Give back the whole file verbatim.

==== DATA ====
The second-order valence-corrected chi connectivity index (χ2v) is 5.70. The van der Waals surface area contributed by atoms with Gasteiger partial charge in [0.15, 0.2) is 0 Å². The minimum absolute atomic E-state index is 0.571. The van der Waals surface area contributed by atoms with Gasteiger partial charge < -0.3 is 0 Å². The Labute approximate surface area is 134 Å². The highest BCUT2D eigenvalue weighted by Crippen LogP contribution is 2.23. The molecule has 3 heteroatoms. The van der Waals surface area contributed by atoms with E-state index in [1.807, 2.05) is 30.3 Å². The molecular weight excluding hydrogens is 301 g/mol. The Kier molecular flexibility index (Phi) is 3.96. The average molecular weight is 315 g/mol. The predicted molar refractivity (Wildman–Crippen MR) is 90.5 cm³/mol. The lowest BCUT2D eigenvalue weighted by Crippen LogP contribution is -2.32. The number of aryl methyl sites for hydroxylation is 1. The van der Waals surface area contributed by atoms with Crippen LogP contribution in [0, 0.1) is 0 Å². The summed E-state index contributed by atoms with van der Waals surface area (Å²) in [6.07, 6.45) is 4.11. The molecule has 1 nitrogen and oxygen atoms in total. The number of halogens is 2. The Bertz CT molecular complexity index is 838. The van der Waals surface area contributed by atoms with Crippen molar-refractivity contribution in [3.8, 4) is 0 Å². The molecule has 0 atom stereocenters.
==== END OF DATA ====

The second-order valence-corrected chi connectivity index (χ2v) is 5.70. The van der Waals surface area contributed by atoms with Gasteiger partial charge in [0.15, 0.2) is 0 Å². The minimum absolute atomic E-state index is 0.571. The van der Waals surface area contributed by atoms with Gasteiger partial charge < -0.3 is 0 Å². The Labute approximate surface area is 134 Å². The highest BCUT2D eigenvalue weighted by Crippen LogP contribution is 2.23. The molecule has 3 heteroatoms. The van der Waals surface area contributed by atoms with E-state index in [1.807, 2.05) is 30.3 Å². The molecular weight excluding hydrogens is 301 g/mol. The Kier molecular flexibility index (Phi) is 3.96. The average molecular weight is 315 g/mol. The predicted molar refractivity (Wildman–Crippen MR) is 90.5 cm³/mol. The lowest BCUT2D eigenvalue weighted by Crippen LogP contribution is -2.32. The number of aryl methyl sites for hydroxylation is 1. The van der Waals surface area contributed by atoms with Crippen LogP contribution in [0, 0.1) is 0 Å². The summed E-state index contributed by atoms with van der Waals surface area (Å²) in [6.07, 6.45) is 4.11. The molecule has 1 nitrogen and oxygen atoms in total. The number of halogens is 2. The Bertz CT molecular complexity index is 838. The van der Waals surface area contributed by atoms with Crippen molar-refractivity contribution in [3.8, 4) is 0 Å². The molecule has 0 atom stereocenters.